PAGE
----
Off-grid tiny shelter and artist's studio is on the move

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The Observatory is currently installed in the South Downs National Park (Photo: Matt Dunkinson for SPUD)

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Last year, we reported on an Indiegogo campaign raising funds to build The Observatory: an off-grid tiny shelter and artist's studio that will visit various locations in England and allow an artist-in-residence to live and work, displaying their created art to visitors. Though it didn't reach its crowdfunding goal, the project survived, and was recently installed in Winchester's South Downs National Park.

The Observatory is the work of four architecture graduates from London-based firm Feilden Clegg Bradley Studios – Charlotte Knight, Mina Gospavic, Ross Galtress, Lauren Shevills, and Edward Crumpton – and was commissioned by SPUD Studio, the firm responsible for the Exbury Egg. It comprises two structures: The Workshop and The Study. The Workshop provides a space for members of the public to come and view the art created, while The Study is a tiny shelter in which the artist will live and work for up to two months at a time.

Both buildings are beautifully finished and clad in Siberian Larch, which was charred using a traditional Japanese method of treating timber called Shou Sugi Ban in a bid to preserve it. The team is now researching the method's possible use for future architectural applications, and will check to see how well it stands up to a couple of years of exposure to British weather.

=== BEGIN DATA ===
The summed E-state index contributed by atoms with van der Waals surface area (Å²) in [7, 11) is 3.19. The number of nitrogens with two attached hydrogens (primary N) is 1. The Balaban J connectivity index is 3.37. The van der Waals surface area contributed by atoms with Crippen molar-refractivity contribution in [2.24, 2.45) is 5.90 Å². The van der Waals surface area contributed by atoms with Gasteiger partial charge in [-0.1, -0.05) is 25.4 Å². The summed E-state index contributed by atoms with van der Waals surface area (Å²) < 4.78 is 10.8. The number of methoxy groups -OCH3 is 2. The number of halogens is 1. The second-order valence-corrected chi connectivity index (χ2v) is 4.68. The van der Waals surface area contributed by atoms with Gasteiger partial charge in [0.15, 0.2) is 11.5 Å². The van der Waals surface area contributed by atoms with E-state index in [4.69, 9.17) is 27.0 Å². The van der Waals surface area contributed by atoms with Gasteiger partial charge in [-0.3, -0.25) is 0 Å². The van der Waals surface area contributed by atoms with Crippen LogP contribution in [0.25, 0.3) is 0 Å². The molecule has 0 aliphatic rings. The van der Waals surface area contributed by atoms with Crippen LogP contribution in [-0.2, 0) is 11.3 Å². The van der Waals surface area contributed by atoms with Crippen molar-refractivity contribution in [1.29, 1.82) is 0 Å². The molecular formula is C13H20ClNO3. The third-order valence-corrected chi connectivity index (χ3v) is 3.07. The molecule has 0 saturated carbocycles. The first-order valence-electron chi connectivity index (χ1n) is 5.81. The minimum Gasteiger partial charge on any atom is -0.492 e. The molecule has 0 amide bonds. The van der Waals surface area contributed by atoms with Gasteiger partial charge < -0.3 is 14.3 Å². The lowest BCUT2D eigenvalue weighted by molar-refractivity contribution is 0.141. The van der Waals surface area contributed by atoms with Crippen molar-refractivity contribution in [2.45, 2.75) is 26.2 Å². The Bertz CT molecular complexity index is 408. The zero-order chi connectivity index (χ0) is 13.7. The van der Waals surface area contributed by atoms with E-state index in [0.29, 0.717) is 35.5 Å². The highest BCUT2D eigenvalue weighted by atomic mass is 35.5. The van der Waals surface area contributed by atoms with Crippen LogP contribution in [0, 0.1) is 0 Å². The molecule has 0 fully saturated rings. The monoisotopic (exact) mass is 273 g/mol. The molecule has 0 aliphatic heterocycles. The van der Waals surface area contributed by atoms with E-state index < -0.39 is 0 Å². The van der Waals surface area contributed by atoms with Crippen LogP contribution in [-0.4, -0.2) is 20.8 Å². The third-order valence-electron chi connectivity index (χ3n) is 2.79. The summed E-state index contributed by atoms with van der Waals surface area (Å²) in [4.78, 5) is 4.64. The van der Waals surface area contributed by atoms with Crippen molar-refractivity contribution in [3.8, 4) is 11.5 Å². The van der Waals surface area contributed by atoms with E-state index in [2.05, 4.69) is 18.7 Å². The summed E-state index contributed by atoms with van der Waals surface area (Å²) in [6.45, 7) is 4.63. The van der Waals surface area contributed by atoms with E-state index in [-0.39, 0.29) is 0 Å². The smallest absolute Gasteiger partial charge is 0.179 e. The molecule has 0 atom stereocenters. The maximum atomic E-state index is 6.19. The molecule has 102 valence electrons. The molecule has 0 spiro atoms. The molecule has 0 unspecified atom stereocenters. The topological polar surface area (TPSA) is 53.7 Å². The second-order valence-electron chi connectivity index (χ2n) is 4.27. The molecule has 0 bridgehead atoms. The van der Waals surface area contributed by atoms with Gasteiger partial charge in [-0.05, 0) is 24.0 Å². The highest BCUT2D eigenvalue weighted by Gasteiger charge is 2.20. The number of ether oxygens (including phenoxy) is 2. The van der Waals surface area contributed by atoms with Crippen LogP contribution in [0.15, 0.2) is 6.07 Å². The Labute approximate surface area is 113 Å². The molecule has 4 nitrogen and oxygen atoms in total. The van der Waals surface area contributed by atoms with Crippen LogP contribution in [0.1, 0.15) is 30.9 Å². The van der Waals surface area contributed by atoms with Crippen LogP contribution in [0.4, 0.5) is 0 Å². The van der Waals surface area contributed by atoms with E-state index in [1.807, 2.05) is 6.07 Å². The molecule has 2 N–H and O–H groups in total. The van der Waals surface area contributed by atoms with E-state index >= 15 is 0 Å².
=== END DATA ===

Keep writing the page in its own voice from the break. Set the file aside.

Though you can't really see in the photos, The Study and The Workshop sit atop an integrated rotating stainless steel base that's controlled manually with a hand-operated wheel on the inside, allowing the artist-in-residence to move the shelter around to frame the best view (it takes one person around 6 minutes to complete a full revolution).

A roof-based solar panel array provides enough juice for basic tasks like charging a laptop or mobile device in The Study, and the micro-dwelling also contains a toilet, sleeping area, a wood-burning stove, and a work space. The Workshop, meanwhile, features a rainwater collection system that provides the artist with water for washing paints and fabrics in the installed sink.

Once The Observatory has finished its 6 month stint at the South Downs National Park, both structures will be placed upon a 2 x 10 m (6 x 32 ft) flat bed truck for transportation to the next location, the Lymington Salt Marshes.

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